CS276 Lecture 5: Encryption Using Pseudorandom Functions

Scribed by Manohar Jonnalagedda


Having introduced the notion of CPA security in the past lecture, we shall now see constructions that achieve it. Such constructions shall require either pseudorandom functions or pseudorandom permutations. We shall see later how to construct such objects.

1. Pseudorandom Functions

To understand the definition of a pseudorandom function, it’s good to think of it as a pseudorandom generator whose output is exponentially long, and such that each bit of the output is efficiently computable given the seed. The security is against efficient adversaries that are allowed to look at at any subset of the exponentially many output bits.

Definition 1 (Pseudorandom Function) A function {F: \{ 0,1 \}^k \times \{ 0,1 \}^m \rightarrow \{ 0,1 \}^m} is a {(t,\epsilon)}-secure pseudorandom function if for every oracle algorithm {T} that has complexity at most {t} we have

\displaystyle  | \mathop{\mathbb P}_{K \in \{ 0,1 \}^k} [ T^{F_K} () =1 ] - \mathop{\mathbb P}_{R: \{ 0,1 \}^m \rightarrow \{ 0,1 \}^m} [T^{R} () = 1] | \leq \epsilon

Intuitively, this means that an adversary wouldn’t be able to distinguish outputs from a purely random function and a pseudorandom function (upto a certain {\epsilon} additive error). Typical parameters are {k=m=128}, in which case security as high as {(2^{60},2^{-40})} is conjectured to be possible.

As usual, it is possible to give an asymptotic definition, in which {\epsilon(k)} is required to be negligible, {t(k)} is allowed to be any polynomial, and {F} is required to be computable in polynomial time.

2. Encryption Using Pseudorandom Functions

Suppose {F: \{ 0,1 \}^k \times \{ 0,1 \}^m \rightarrow \{ 0,1 \}^m} is a pseudorandom function. We define the following encryption scheme.

  • {Enc(K,M)}: pick a random {r\in \{ 0,1 \}^m}, output {(r,F_K(r) \oplus M)}
  • {Dec(K,(C_0,C_1)):= F_K(C_0) \oplus C_1}

This construction achieves CPA security.

Theorem 2 Suppose {F} is a {(t,\epsilon)} secure pseudorandom function. Then the above scheme is {(\frac{t}{O(m)}, 2\epsilon + t\cdot 2^{-m})}-secure against CPA.

The proof of Theorem 2 will introduce another key idea that will often reappear in this course: to first pretend that our pseudorandom object is truly random, and perform our analysis accordingly. Then extend the analysis from the pseudorandom case to the truly random case.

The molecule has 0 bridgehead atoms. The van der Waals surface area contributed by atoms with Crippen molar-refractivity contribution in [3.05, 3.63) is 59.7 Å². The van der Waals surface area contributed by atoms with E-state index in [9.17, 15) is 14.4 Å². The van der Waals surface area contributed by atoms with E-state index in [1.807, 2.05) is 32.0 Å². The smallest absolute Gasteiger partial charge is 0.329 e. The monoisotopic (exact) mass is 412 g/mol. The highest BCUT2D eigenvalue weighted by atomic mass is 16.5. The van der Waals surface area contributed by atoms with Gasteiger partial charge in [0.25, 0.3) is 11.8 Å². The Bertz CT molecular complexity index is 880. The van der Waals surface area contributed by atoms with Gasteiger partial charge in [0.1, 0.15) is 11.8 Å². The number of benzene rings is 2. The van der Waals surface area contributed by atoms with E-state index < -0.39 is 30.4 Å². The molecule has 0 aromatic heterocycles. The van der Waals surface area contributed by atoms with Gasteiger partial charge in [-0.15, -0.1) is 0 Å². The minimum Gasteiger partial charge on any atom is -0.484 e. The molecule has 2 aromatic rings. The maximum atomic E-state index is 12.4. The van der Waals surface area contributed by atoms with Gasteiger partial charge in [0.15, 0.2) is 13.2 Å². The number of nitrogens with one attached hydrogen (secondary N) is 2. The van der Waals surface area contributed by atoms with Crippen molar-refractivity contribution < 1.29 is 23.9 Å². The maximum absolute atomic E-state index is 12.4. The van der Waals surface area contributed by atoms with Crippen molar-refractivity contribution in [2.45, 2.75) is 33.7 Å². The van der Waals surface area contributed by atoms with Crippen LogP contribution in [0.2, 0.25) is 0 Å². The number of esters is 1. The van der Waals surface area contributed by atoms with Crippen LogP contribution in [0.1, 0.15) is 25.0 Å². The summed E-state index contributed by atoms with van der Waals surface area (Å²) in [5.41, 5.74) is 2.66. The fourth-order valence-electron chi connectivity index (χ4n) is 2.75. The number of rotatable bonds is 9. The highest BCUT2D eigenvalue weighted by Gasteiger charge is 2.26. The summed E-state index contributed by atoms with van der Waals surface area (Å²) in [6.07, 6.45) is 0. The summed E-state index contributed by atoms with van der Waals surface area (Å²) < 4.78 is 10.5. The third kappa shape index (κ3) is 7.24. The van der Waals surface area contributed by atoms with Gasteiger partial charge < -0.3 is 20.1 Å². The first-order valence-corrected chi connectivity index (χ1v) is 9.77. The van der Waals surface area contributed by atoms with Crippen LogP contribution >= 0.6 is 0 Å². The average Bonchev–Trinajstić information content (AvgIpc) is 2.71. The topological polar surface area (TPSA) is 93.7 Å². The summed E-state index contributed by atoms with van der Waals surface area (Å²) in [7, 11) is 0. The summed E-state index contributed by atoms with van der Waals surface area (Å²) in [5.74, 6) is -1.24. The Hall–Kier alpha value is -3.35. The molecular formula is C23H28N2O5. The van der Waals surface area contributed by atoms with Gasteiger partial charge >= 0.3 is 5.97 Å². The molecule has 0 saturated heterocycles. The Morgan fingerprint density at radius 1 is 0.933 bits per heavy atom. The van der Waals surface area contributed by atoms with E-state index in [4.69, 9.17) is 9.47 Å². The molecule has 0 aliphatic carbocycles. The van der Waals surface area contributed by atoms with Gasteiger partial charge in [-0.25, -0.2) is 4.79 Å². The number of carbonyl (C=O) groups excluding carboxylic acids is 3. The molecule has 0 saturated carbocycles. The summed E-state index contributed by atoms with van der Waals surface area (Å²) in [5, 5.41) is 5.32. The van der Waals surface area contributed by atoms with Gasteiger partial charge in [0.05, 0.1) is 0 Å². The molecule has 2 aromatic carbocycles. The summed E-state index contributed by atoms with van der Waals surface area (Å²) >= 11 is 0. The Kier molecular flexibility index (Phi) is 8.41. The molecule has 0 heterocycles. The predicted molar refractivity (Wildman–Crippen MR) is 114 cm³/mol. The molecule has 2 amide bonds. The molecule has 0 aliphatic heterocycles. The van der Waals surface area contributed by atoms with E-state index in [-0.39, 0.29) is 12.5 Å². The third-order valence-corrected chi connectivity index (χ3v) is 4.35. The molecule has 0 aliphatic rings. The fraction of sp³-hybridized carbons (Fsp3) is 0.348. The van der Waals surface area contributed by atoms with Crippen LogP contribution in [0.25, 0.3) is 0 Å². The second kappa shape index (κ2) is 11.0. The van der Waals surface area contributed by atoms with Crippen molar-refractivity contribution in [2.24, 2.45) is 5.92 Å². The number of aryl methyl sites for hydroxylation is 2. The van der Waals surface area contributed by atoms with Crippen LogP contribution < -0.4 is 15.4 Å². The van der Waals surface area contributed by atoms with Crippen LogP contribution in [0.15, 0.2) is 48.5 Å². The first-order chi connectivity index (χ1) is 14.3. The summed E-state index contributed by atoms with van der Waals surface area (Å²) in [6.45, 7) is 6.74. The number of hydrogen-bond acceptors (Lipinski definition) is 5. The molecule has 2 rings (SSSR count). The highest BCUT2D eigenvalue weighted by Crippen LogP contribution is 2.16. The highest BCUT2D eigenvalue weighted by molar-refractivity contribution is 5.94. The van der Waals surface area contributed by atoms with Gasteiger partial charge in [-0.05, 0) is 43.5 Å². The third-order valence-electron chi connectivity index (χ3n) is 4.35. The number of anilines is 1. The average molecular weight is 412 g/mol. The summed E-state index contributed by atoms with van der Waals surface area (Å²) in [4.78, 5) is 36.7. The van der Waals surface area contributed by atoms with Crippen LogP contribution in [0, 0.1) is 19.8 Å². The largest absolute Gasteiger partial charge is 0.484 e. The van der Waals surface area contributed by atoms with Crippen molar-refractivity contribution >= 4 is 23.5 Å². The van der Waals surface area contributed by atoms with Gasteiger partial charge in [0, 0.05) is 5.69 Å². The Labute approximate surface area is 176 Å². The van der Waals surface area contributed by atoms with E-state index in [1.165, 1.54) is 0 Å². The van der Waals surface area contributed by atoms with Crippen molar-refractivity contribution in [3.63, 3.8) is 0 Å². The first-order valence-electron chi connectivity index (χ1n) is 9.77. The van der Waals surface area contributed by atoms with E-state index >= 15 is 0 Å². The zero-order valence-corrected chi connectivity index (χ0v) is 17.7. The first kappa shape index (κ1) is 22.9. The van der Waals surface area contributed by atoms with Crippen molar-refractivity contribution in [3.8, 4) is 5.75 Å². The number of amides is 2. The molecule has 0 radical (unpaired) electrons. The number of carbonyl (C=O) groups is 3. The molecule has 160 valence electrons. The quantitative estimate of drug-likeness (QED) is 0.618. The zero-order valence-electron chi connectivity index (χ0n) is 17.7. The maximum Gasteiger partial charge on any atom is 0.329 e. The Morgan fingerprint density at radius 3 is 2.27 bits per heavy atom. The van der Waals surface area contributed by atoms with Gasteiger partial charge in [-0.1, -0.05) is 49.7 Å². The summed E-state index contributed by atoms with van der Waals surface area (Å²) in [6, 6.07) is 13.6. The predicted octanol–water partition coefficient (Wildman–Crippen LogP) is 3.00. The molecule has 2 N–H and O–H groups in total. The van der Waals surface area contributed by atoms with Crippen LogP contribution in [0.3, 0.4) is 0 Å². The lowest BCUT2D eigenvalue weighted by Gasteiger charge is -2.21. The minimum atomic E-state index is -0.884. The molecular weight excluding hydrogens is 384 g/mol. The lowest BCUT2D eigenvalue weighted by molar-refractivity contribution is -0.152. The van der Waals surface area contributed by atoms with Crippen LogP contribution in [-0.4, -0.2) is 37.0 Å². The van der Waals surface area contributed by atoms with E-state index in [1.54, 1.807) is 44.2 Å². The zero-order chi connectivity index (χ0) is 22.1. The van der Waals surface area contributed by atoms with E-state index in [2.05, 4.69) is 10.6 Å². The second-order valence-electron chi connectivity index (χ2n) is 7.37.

Let us therefore consider a modified scheme {(\overline{Enc}, \overline{Dec})}, where instead of performing {F_K(r) \oplus M}, we do {R(r) \oplus M}, where { R : \{0,1\}^m \rightarrow \{0,1\}^m } is a truly random function. We need to look at how secure this scheme is. In fact, we will actually prove that

Lemma 3 {(\overline{Enc}, \overline{Dec})} is {(t, \frac{t}{2^m}) -}CPA secure.


In the computation {T^{\overline{Enc}}(\overline{Enc}(r,C))} of algorithm {T} given oracle {\overline{Enc}} and input the ciphertext {(r,C)}, let us define REP to be the event where {T} gets the messages {(r_1,C_1),\ldots,(r_t,C_t)} from the oracle, such that {r} equals one of the {r_i}.

Then we have

\displaystyle  \mathop{\mathbb P} [ T^{\overline{Enc}} (\overline{Enc}(M)) = 1]

\displaystyle  = \mathop{\mathbb P}[T^{\overline{Enc}} (\overline{Enc}(M)) = 1 \wedge REP]

\displaystyle  + \mathop{\mathbb P} [T^{\overline{Enc}} (\overline{Enc}(M)) = 1 \wedge \neg REP]


\displaystyle  \mathop{\mathbb P} [ T^{\overline{Enc}} (\overline{Enc}(M')) = 1]

\displaystyle  = \mathop{\mathbb P} [T^{\overline{Enc}} (\overline{Enc}(K,M')) = 1 \wedge REP]

\displaystyle  + \mathop{\mathbb P} [T^{\overline{Enc}} (\overline{Enc}(M')) = 1 \wedge \neg REP]